A Boston-bound flight out of San Francisco Monday evening experienced a scary mid-flight situation after a visible chunk of a wing flap tore off, necessitating an emergency landing in Denver.

The incident happened on United Flight 354 out of SFO Monday, which was flown by a Boeing 757-200 jet. One passenger with a clear view of the wing from his seat, Kevin Clarke, sent video of the damaged wing flap to his wife, Kimberly, who posted it to Facebook.

As Clarke tells Boston 25 News, there may have been some issue with a bird strike on the jet's earlier flight — he said he saw FAA bird strike forms being filled out on the jetway as he boarded.

"I’m like bird strike? That’s not good," Clarke tells the station. "We take off, I heard this loud buzzing noise, and then it faded away so I didn’t think much of it, and all of a sudden the pilot is coming back, so I threw my window open, peeked out the window and the whole leading edge of the wing was destroyed."

United has confirmed to the SF Chronicle only that there was "an issue with the slat on the wing of the aircraft."

Clarke says that there was some panic onboard the plane at first, as passengers saw what had happened to the wing, "but the pilot had come back, looked at it, took some pictures of it, talked to the guys on the ground, said yup, proceed to Denver [they said], shouldn’t be a problem."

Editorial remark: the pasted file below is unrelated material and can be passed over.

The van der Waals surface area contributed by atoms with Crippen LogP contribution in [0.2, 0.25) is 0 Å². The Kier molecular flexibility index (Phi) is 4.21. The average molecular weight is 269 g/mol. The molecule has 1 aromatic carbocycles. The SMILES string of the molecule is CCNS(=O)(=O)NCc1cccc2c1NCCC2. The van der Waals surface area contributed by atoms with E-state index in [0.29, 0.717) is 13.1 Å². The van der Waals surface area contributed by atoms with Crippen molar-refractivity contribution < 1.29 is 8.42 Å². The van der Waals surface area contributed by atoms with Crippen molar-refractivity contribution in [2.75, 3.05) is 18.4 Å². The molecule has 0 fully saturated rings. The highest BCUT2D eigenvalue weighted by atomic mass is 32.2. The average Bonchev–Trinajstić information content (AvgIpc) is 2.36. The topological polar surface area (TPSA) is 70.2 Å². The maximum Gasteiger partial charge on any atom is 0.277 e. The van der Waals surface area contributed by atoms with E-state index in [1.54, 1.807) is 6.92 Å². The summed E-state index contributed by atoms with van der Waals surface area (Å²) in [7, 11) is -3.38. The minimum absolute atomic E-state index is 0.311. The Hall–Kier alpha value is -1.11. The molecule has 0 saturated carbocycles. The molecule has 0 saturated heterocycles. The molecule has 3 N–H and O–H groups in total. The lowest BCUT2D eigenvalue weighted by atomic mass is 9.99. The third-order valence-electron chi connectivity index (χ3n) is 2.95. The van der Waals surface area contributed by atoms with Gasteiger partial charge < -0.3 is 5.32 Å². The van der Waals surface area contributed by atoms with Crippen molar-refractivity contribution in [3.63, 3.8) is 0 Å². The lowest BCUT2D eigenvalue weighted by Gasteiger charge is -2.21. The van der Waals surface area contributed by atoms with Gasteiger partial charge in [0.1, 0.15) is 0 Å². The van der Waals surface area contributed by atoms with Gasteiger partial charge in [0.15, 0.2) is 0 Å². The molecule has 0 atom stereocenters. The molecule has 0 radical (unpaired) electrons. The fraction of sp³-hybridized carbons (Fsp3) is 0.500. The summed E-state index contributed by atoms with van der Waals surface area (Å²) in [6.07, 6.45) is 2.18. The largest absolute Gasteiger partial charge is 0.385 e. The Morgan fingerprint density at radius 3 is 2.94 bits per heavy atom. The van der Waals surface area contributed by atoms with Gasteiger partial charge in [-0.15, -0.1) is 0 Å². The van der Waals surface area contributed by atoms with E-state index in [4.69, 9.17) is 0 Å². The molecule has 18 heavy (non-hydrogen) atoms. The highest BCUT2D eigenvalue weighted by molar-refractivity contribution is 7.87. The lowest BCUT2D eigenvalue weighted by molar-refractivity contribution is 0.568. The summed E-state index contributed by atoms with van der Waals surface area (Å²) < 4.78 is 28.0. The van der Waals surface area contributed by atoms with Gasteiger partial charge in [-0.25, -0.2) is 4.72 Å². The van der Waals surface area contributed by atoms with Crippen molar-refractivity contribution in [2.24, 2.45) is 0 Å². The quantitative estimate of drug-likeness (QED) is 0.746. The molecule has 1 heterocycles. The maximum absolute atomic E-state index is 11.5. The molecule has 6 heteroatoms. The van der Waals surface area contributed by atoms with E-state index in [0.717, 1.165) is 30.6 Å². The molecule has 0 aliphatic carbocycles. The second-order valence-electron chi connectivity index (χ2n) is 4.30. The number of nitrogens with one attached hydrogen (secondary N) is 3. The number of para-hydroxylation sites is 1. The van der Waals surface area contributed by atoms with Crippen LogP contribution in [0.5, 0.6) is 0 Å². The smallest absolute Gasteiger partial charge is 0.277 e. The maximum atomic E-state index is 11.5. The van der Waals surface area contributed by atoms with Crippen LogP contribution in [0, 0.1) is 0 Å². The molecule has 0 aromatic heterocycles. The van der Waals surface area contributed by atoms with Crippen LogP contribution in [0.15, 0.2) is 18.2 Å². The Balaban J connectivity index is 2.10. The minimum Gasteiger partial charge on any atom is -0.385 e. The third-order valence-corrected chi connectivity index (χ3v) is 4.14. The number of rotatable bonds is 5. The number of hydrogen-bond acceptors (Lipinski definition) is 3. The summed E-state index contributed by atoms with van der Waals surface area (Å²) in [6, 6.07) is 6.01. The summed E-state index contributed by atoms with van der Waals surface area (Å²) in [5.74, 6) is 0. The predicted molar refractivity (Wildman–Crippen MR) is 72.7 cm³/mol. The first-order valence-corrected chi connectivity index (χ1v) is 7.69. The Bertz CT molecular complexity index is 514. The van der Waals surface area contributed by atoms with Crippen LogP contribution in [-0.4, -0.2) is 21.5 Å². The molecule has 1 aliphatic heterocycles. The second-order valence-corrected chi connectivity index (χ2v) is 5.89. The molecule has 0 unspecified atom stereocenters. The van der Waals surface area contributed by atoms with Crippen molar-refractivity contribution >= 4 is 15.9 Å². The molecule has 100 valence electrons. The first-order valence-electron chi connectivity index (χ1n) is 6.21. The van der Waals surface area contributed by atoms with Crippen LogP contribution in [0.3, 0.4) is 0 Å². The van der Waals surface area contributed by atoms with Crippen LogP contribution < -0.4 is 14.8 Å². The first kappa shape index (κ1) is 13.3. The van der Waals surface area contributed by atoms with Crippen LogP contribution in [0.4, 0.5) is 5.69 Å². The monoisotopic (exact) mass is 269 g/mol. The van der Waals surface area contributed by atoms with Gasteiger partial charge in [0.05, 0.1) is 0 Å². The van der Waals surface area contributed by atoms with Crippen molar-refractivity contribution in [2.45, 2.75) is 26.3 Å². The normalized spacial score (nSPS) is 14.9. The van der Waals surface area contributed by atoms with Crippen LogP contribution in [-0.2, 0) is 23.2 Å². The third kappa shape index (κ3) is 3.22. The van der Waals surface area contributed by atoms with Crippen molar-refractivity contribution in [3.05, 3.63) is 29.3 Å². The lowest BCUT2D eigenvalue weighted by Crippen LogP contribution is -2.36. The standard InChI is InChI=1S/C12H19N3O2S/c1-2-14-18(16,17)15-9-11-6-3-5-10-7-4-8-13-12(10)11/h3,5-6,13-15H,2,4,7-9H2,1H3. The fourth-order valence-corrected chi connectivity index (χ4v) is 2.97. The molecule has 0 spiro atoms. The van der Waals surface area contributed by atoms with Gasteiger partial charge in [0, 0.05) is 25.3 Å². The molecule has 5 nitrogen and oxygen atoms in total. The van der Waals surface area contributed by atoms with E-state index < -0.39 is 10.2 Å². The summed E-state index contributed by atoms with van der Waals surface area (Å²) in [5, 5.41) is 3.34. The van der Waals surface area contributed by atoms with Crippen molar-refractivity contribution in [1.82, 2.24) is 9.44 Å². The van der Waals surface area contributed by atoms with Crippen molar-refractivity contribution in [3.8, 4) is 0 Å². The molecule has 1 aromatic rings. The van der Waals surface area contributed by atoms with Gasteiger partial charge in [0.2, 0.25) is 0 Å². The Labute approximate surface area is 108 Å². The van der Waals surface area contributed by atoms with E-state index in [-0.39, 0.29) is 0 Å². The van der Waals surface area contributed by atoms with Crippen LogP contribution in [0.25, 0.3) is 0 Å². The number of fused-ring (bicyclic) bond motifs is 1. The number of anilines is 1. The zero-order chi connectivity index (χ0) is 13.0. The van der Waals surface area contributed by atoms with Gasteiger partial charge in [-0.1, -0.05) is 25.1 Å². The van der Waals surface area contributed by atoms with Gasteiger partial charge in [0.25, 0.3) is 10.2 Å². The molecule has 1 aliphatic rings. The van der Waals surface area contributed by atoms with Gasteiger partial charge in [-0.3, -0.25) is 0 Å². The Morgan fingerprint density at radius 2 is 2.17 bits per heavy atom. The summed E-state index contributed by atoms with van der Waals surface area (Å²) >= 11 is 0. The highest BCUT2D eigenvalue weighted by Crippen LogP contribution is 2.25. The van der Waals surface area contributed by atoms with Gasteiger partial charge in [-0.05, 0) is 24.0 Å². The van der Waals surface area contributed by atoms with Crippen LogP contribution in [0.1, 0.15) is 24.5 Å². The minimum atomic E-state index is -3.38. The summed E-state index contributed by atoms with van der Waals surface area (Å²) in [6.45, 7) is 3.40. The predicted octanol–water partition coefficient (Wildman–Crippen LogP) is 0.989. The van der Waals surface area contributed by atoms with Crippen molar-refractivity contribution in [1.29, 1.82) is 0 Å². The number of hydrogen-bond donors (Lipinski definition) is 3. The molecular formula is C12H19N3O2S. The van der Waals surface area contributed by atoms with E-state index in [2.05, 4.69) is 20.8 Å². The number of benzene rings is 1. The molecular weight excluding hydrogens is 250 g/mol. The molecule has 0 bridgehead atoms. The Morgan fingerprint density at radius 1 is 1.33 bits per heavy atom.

Airline safety has been topping the news in recent months, particularly after that harrowing incident involving a blown-out piece of fuselage on an Alaska Airlines jet flying out of Portland last month. That prompted an investigation that found possible widespread issues with "door plugs" installed on Boeing's 737-Max 9 aircraft.

There still has been no fatal crash involving an American air carrier since 2009, however emergency landing incidents like these have been making the news with alarming frequency — and a December report by the New York Times found that staffing shortages in air traffic control towers has led to an even more alarming number of close calls on runways and in the air.

Related: Close Calls on SFO Runways Are Just Tip of the Iceberg In Broader National Trend